Shakespeare's Relevance

Available to watch on-demand now

Shakespeare isn't just a dead white guy. His plays and ideas are still relevant today. In this collection, your Fellows will bring Shakespeare to life and make you consider his relevance as a guide to the world we live in today.

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DatesAvailable to watch on-demand now
Talks structure30 minute lecture20 minute Q&A

4 talks in this Garden Series



Literature & Language
Does love get better with age?

Romeo and Juliet are often held up as the romantic ideal, willing to risk it all for their one great love. But if Shakespeare really agreed that this is what true love looks like, why are so many of his favourite couples distinctly... middle-aged? Read more

Dr. Jessica Riddell

There aren't many people in the world who are as passionate about what we can learn from Shakespeare as Jessica Riddell. She bubbles over with excitement and enthusiasm for the 'dead white guys' she spends her time talking and teaching about as an academic and educator. Jessica uses Shakespeare and other early modern writers as guides to understand the messy, challenging problems we see every day in the world, and believes deeply that we can learn a lot about how to engage with these challenges through exploring these great literary and theatrical works.

As well as being a Professor of Early Modern Literature at Bishop's University, Canada, Jessica Riddell is a runner, a parent and a passionate educator. In 2015, she was awarded the 3M National Teaching Fellowship -- the highest recognition in Canada for educational leadership -- as well as the Jarislowsky Chairship for Undergraduate Teaching Excellence.

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Literature & Language
How are truths made?

What you believe about the world depends on the lens you view it through. What does Shakespeare's Henry V have to tell us about different perspectives and where the real truth lies? Read more

Prof. Lisa Dickson

University of Northern British Columbia

Dr Lisa Dickson specializes in Renaissance Literature (especially Shakespeare and tragic drama), Literary Theory, and teaching and learning in Higher Education. She is a 3M National Teaching Fellow and founding project lead for the 3M NTF Mentoring Network.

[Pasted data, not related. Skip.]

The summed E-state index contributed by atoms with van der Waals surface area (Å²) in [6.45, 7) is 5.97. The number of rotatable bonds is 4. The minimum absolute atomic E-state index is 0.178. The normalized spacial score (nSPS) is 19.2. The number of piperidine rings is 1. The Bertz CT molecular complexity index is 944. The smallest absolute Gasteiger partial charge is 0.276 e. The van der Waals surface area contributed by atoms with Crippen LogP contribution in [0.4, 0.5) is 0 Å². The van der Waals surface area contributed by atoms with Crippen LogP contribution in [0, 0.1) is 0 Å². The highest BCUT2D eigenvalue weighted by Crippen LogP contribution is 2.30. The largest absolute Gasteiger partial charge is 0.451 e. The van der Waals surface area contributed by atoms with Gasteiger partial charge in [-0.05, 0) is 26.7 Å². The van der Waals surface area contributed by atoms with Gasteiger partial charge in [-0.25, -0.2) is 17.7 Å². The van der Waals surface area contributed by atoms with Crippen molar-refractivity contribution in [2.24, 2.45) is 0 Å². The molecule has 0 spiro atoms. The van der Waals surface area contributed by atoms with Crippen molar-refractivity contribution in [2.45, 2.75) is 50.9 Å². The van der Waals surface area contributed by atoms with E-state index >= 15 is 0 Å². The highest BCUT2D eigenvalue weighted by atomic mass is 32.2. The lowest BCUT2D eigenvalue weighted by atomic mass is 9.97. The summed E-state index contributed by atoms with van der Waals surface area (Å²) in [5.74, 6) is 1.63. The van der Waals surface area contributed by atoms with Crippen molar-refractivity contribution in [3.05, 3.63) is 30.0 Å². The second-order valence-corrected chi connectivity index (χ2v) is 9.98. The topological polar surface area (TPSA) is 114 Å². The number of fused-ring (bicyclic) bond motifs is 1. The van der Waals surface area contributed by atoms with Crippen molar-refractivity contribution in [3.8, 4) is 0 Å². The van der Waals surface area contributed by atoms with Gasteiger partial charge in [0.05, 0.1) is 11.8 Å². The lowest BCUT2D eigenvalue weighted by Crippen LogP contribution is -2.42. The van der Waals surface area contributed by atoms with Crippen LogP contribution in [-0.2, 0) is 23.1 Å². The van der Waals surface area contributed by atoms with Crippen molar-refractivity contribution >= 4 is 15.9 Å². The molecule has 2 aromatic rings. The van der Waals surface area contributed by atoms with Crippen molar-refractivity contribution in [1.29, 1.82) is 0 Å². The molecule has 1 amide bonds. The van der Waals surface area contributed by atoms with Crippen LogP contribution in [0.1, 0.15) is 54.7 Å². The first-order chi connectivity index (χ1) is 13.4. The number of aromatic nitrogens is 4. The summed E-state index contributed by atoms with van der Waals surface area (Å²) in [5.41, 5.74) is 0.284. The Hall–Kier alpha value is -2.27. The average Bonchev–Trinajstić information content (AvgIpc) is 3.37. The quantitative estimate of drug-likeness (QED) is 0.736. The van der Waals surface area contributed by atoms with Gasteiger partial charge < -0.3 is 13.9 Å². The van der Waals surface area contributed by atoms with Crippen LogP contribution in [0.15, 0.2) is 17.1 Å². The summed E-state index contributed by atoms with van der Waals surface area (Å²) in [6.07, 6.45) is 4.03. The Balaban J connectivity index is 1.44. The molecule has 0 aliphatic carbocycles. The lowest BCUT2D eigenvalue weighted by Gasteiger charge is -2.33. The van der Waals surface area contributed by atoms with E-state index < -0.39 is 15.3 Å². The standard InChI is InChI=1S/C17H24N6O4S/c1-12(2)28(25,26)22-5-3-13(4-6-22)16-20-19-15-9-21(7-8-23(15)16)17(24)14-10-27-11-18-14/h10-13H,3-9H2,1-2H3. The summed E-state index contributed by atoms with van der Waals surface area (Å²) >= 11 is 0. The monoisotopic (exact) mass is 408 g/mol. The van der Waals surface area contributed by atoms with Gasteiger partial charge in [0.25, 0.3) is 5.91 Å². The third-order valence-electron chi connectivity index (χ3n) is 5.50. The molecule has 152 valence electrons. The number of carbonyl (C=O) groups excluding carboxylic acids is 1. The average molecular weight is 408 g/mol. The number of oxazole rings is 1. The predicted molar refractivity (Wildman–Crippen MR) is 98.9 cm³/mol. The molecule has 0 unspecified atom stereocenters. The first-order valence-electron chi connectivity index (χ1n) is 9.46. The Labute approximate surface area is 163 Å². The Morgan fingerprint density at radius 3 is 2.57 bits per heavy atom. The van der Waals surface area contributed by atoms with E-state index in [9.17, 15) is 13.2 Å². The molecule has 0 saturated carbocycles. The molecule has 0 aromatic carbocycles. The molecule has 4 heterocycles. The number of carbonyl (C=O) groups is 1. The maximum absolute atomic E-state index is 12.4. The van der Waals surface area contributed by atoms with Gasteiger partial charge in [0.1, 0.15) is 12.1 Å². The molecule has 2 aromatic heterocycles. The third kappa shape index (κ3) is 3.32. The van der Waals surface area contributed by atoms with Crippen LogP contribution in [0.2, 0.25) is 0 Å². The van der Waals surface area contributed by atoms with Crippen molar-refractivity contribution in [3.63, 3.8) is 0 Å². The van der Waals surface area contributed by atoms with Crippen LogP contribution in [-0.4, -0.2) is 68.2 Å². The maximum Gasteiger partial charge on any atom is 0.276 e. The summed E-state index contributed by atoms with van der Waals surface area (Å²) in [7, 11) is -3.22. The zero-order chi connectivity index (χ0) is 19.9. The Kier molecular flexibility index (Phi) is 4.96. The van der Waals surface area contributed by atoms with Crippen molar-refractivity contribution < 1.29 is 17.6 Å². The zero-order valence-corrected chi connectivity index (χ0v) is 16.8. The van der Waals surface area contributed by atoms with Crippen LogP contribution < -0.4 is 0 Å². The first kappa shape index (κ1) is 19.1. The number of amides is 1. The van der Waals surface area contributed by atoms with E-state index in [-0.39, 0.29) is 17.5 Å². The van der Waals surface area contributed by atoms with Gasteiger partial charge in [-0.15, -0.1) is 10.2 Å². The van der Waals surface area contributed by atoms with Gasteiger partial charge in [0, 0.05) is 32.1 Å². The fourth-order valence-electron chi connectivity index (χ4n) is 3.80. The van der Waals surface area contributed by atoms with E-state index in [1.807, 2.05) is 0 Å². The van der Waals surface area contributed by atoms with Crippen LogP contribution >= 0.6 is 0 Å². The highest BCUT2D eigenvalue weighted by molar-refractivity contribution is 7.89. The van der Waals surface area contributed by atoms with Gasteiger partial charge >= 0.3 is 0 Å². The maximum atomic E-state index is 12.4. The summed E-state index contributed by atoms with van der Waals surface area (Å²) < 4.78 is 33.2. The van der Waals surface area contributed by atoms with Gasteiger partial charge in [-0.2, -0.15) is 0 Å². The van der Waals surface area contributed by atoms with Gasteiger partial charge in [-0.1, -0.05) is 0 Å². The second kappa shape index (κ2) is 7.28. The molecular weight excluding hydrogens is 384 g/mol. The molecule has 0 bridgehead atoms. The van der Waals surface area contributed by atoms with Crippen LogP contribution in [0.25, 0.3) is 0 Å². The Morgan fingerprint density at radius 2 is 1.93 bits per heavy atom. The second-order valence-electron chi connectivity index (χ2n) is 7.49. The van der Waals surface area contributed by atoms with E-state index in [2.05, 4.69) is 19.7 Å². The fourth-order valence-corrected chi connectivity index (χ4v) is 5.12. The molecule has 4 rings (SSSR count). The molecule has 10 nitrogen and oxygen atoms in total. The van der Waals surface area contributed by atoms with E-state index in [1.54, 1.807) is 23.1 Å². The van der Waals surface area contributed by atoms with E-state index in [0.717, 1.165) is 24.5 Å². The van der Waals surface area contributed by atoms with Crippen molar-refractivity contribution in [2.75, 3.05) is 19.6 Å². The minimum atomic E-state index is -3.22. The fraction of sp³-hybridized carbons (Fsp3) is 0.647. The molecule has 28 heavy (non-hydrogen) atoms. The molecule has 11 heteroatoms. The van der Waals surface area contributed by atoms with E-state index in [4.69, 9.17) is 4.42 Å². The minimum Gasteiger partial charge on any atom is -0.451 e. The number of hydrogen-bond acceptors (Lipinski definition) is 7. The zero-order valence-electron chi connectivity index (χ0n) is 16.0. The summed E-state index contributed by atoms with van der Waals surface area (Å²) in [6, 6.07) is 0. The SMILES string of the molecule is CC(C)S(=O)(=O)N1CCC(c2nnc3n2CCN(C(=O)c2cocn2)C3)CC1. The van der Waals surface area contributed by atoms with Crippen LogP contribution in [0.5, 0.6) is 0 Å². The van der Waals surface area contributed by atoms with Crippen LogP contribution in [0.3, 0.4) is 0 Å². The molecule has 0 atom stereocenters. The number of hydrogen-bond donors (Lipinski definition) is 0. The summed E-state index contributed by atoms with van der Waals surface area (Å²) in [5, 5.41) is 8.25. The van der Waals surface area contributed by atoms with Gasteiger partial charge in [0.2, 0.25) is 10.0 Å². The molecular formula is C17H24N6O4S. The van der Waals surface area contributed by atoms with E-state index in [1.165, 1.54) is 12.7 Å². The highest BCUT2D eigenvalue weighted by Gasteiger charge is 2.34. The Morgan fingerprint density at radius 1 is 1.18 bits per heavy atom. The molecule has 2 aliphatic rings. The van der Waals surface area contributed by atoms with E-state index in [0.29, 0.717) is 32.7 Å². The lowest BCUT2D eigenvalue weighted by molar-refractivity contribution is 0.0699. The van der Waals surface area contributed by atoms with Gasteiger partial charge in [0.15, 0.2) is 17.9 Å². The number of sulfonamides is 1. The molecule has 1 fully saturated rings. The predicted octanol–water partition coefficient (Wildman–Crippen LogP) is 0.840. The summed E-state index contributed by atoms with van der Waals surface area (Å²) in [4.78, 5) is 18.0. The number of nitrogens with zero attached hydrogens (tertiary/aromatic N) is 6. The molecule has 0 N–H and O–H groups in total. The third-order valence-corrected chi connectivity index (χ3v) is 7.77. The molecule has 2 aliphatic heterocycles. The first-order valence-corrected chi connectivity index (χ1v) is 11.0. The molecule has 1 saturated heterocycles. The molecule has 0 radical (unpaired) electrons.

In her research, service and teaching, she explores the concepts of critical hope and empathy and seeks to build learning environments, both within her own classrooms and in Higher Education as a whole. Her current project is a book about Shakespeare and Critical Hope, a collaborative endeavour with her fellow 3M National Teaching Fellows, Dr Shannon Murray and Dr Jessica Riddell.

She and her collaborators also produce a podcast, Wyrd Words: Conversations about Literature and Learning in Higher Education and manage, a website that includes the podcast, the Wyrd Words blog and resources on Early Modern Literature, and Teaching and Learning.

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Literature & Language
Can life be both wonderful and terrible at the same time?

The modern world is increasingly polarised; we see things in black and white. How can Shakespeare teach us to hold two conflicting ideas in our heads simultaneously? Read more

Prof. Shannon Murray

University of Prince Edward Island

Dr Shannon Murray is a professor and 3M National Teaching Fellow, teaching Early Modern and Children’s literature at the University of Prince Edward Island. She gives workshops and talks on active learning, capstone courses for art majors, global experience courses, learning communities, and teaching dossiers, including since 2002 for the Faculty Development Summer Institute on Active Learning.

As the founding editor of The Recorder, she has published on Bunyan’s Book for Boys and Girls, on adaptations for children, as well as on the scholarship of teaching and learning. She is the vice-president of the International John Bunyan Society, a former coordinator of the 3M National Teaching Fellowship, and the former Director of UPEI’s Teaching and Learning Centre. Along with her collaborators Dr Lisa Dickson and Dr Jessica Riddell, she is completing a book project for the University of Toronto Press on Shakespeare, Hope, and Empathy.

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Literature & Language
Psychology & Behaviour
Were the first thought experiments in Shakespeare's plays?

Scientists have long used thought experiments to further their understanding of the world. But was Shakespeare the first person to do it? Read more

Prof. Fathali M. Moghaddam

Georgetown University

Prof. Fathali M. Moghaddam was born in Iran, educated from an early age in England, and returned to Iran with the revolution in 1979. He was researching and teaching in Iran during the hostage crisis and the first three years of the Iran-Iraq War.

After working for the United Nations, Prof. Moghaddam researched and taught at McGill University; served as Director of the Interdisciplinary Program in Cognitive Science, and today he's both a professor of Psychology at Georgetown University, and the editor-in-chief of Peace and Conflict: Journal of Peace Psychology.

He has published about 30 books and 300 papers, and received a number of prestigious academic awards. His most recent book is Shakespeare and the Experimental Psychologist.

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